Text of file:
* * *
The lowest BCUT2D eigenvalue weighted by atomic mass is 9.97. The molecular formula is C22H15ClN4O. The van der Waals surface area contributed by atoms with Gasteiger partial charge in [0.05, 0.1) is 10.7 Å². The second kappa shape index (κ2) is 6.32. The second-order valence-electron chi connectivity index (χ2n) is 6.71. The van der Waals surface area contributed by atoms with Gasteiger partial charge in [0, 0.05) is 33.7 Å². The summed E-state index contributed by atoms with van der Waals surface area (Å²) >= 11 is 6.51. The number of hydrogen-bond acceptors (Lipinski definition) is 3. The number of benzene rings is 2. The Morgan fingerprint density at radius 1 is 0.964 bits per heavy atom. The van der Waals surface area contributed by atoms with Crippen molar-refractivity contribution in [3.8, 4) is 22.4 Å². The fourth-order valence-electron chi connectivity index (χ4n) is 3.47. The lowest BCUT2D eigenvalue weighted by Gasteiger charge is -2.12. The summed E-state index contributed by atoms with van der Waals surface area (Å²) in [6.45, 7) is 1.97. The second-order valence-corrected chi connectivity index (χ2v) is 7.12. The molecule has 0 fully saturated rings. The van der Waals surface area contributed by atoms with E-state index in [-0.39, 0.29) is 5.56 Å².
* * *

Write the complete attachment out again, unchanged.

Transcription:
The lowest BCUT2D eigenvalue weighted by atomic mass is 9.97. The molecular formula is C22H15ClN4O. The van der Waals surface area contributed by atoms with Gasteiger partial charge in [0.05, 0.1) is 10.7 Å². The second kappa shape index (κ2) is 6.32. The second-order valence-electron chi connectivity index (χ2n) is 6.71. The van der Waals surface area contributed by atoms with Gasteiger partial charge in [0, 0.05) is 33.7 Å². The summed E-state index contributed by atoms with van der Waals surface area (Å²) >= 11 is 6.51. The number of hydrogen-bond acceptors (Lipinski definition) is 3. The number of benzene rings is 2. The Morgan fingerprint density at radius 1 is 0.964 bits per heavy atom. The van der Waals surface area contributed by atoms with Crippen molar-refractivity contribution in [3.8, 4) is 22.4 Å². The fourth-order valence-electron chi connectivity index (χ4n) is 3.47. The lowest BCUT2D eigenvalue weighted by Gasteiger charge is -2.12. The summed E-state index contributed by atoms with van der Waals surface area (Å²) in [6.45, 7) is 1.97. The second-order valence-corrected chi connectivity index (χ2v) is 7.12. The molecule has 0 fully saturated rings. The van der Waals surface area contributed by atoms with E-state index in [-0.39, 0.29) is 5.56 Å².